the sound of music movie locations then and now
the sound of music movie locations then and now
The busy kitchen spew fumes that are unmistakably Christmas—Simmering casserole, brewing gravy, roasting garlic and steaming puto bumbong.
Bells echo from the church across the block adding a layer of sound to the dizzying combined vocals of Jose Marie Chan, Bing Crosby and Ray Connif emanating from the neighbors’ cassette stereos.
As for us, the kids, we huddle in front of the television set as the halting hum of VHS tape rewinder signals the last chance for us to grab our own cushy throw pillows.
Then it starts. The camera breaks through the clouds revealing an aerial view of the Bavarian Alps. Orchestra is picking up tempo… Crescendo… and then there’s Julie Andrews gloriously twirling on a green meadow—-“THEEEEEEE Hills are alive!!!”
It’s official. Merry Christmas.
A timeless classic that I know most (if not all) of us have seen at least once in our lives. If you’re clueless of what I am talking about, that means your mom and dad failed parenting 101.
Personally, this is THE undisputed Christmas film of all time. United Kingdom even saved the reel in the royal archives and will be broadcasted in case of a nuclear strike to uplift the spirit of the nation. So I still don’t understand when people say Die Hard is their ultimate Christmas movie. Please, Die Hard my non-macho ass!
That fueled my drive and to promise myself that one day, I will go to Salzburg. Even that entails me blow-jobbing my way across Europe.
We decided to ditch the popular bus tour that will take you around the city and to the iconic spots where the film was shot. That means I had to do my assignment and spend hours doing research… While Monette was practicing her falsetto and perfecting her yodel.
So here’s how this will go, I posted a screen-caps from the film followed by the photo of how it looks now. No rocket science, go figure.
The terrace of Mönchsberg Museum
Path from Nonnberg Abbey
Pferdeschwemme Fountain (Ancient horse bath, 1700)
Before my trip last summer, I already knew that Salzburg was one of my favorite cities in the world. But when I got there and finally stood amidst its baroque awesomeness, my love switched to something even more severe—obsession.
For the record, this is the only city where I refused to drink beer upon arrival. Because I wanted to experience and see the place in my full glorious sobriety.
Hedge tunnel Mirabell gardens
Kaspar Gras’ Pegasus fountain
Mirabell Palace with the view of the Hohensalzburg fortress
Entrance to the Mirabell Garden
No superlative adjective will ever describe the feeling when I actually saw the manicured garden of the Mirabell Palace, the old Mozart footbridge, the Nonnberg Abbey and the locals dressed in traditional laderhosen and dirndl. For real, it drew me back to the carefree days of nostalgic Christmases. Like the scent of my grandma’s room, that first sip of Vietnamese coffee on a foggy morning, the last two minutes to completing a tattoo.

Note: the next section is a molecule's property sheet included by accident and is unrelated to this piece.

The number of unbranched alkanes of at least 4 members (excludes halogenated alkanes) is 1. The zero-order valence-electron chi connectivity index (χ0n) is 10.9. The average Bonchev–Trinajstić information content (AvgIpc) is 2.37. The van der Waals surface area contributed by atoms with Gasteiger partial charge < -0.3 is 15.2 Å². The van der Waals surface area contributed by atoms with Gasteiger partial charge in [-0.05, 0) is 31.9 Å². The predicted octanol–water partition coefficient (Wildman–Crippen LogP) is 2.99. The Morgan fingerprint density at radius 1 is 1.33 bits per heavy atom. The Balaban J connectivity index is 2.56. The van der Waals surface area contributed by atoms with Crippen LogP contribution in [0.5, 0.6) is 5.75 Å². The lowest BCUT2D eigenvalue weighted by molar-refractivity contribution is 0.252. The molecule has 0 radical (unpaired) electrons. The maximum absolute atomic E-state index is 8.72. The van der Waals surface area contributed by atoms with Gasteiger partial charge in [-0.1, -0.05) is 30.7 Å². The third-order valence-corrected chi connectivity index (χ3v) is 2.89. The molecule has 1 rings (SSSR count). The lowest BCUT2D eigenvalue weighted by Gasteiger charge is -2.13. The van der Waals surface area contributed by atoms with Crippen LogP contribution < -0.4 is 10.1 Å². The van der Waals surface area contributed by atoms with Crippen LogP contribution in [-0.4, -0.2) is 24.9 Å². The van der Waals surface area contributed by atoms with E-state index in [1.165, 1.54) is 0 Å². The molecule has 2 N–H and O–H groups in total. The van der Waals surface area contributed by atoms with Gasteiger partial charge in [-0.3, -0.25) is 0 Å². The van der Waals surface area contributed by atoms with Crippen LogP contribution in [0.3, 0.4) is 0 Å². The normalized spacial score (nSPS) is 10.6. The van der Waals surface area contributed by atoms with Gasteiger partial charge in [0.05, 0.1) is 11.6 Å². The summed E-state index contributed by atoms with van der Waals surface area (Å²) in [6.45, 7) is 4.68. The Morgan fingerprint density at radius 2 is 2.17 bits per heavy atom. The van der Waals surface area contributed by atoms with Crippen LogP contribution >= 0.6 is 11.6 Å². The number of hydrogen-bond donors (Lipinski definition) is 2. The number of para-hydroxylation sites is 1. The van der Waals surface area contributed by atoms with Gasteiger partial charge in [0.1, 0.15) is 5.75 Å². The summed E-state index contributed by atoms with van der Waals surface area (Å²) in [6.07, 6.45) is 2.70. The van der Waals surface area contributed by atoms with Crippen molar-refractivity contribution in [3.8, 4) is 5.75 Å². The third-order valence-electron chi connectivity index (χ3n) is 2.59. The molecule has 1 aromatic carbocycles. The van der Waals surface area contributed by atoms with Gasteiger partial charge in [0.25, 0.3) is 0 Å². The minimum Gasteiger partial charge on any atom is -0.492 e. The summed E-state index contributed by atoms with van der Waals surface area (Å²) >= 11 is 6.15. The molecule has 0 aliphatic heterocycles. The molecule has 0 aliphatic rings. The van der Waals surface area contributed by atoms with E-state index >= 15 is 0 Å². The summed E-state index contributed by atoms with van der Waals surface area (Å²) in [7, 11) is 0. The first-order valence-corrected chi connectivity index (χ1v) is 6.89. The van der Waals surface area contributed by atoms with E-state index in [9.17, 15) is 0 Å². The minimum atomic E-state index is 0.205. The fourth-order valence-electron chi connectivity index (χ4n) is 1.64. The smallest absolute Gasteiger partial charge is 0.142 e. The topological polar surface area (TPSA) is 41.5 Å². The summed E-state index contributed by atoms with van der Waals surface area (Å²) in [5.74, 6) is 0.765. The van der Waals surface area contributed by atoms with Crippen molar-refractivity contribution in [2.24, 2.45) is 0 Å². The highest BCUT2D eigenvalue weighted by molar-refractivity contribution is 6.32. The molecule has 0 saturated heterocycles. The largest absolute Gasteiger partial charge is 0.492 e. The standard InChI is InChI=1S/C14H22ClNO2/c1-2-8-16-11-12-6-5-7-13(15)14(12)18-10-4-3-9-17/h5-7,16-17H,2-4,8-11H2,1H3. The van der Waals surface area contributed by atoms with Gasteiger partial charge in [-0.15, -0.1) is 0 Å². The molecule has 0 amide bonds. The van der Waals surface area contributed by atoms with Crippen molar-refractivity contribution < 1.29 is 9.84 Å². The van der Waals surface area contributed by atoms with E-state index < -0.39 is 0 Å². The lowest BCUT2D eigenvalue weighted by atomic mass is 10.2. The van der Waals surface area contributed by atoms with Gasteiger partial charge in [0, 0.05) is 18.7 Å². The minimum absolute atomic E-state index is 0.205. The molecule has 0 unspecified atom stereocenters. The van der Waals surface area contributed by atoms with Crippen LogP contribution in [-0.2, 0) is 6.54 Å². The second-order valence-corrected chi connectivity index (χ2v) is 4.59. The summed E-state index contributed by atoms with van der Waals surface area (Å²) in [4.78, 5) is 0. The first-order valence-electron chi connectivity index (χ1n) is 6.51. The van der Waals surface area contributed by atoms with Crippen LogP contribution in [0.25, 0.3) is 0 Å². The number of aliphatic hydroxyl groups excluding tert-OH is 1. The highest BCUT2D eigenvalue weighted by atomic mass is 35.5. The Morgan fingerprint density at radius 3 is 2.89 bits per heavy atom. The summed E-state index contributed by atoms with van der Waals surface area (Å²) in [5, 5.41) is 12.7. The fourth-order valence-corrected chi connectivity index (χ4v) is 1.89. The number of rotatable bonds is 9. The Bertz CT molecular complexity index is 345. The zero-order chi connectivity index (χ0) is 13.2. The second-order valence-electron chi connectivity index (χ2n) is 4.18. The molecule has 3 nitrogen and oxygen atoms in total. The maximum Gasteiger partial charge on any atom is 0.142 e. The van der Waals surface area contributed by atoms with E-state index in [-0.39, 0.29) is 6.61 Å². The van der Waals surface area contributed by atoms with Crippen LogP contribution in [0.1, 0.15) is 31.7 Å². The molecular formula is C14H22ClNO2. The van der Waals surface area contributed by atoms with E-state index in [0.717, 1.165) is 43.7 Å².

I was smiling from ear to ear, like getting a year worth of botox, like watching live porn for the first time.
Salzburger Marionette theater
Mozart Footbridge (Mozartsteg)
The story of the 1965 Academy-bagging Rodgers and Hammerstein musical was the based on the biography of Maria Maria Augusta Kutschera, an Austrian nun who worked as the governess for the seven children of a her boss turned husband, Captain Von Trapp.
Yes I know, that sounds like a prime time soap under a different title. Proves that ABS-CBN writers are experiencing shortage of originality and imagination.
Funiculars NOT Fornicular (Root word of the later will be so not GP).
Tourists flock to the city wanting to see the locations where they shot the film 50 years ago.
But the local residents of Salzburg doesn’t even seem to understand the magnitude of this whole enterprise outside of the confines of their non-Americanized hillsides. Or, perhaps they just don’t want pop culture to hamburgerize and overshadow the much bigger and most significant sound that they made in music history—The son of Salzburg, Wolfgang Amadeus Mozart. Point taken.
Archway to the Domplatz
Inside the Nonnber Abbey porch
Nonnberg Abbey tarrace
The film saved 20th Century Fox from bankruptcy after the monumental production of Cleopatra in 1963. In Korea for example, cinemas run the reel 5 times a day and even had to cut the musical numbers to accommodate the box office demand.
While, Yul Brynner was offered the role of Captain Von Trapp. I couldn’t imagine a better Maria singing the Do Re Mi be it Liza Minelli, Doris Day or Audrey Hepburn who were in the line up, because Julie Andrews is the spirit of this film, and this movie has Julie Andrews written all over it.
That was why when the NBC incarnation came out last month, everyone was excited. Only to find out that the chocolate cake doesn’t have a chip of chocolate in it (for me at least). See, stripping-off Salzburg from the picture made it just another broadway production studded with adorable singing kids that you’d want to make a keychain out of.
For what it is, NBC’s The Sound of Music Live wasn’t bad at all, but to say that Carrey Underwood was no Julie Andrews is one of life’s greatest certainties.
I grew up with this film and that’s why being in Salzburg was a realization of a childhood dream. Like a child entering a real Willy Wonka’s chocolate factory, I failed containing my excitement and wished I stayed longer than five days.
So now, whenever I’m feeling under the weather or down and feeling sad, I simply remember my favorite things… This Salzburg trip happens to be one of them.